With a screaming of brakes, the elevated train on which I happened
to be jerked to a stop, and passengers intending to disembark were
catapulted toward the doorways - a convenience supplied gratis by
all elevated roads, which, I have observed, is generally overlooked
by their patrons. I crammed the morning paper into my overcoat
pocket, fell in with the outrushing current of humanity, and was
straightway swept upon the platform, pinched through the revolving
gates, and hustled down the covered iron stairway to the street.
Here the current broke up and diffused, like the current of a river
where it empties into the sea. This was the first wave of the daily
townward tide - clerks, shop-girls, and stenographers, for the most
part intent upon bread and butter in futuro. The jostling and
crowding was like an old story to me; I went through the ordeal
each morning with an indifference and abstraction born of long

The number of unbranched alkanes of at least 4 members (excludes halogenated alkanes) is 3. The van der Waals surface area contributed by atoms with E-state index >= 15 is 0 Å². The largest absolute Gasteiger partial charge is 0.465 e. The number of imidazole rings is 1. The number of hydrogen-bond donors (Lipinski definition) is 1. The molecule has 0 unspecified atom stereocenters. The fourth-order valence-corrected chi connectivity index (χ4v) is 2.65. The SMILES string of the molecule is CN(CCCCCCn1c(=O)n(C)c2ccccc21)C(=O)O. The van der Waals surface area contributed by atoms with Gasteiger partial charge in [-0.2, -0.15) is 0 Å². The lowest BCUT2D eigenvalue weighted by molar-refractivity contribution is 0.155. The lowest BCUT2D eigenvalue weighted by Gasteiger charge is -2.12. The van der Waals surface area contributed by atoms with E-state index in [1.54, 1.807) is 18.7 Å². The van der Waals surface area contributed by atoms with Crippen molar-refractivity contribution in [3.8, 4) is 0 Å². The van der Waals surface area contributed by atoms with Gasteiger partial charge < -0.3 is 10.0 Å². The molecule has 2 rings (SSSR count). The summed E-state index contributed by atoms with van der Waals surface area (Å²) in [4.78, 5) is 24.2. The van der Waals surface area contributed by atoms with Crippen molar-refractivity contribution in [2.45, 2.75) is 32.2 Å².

custom. The time of the year was January, the year itself 1892. A
clear, cold air with just enough frost in it to stir sluggish
blood, induced one to walk briskly. It was still too early in the
day for the usual down-town crowd, and I proceeded as fast as I
wanted to, allowing my thoughts to dwell undisturbed on the big
news topic of the day, which I had just been reading. And so I did,
as I strode along, with the concern of one whose interest is
remote, yet in a way affected. ...] Reprint of the detective novel,
originally published in 1910.
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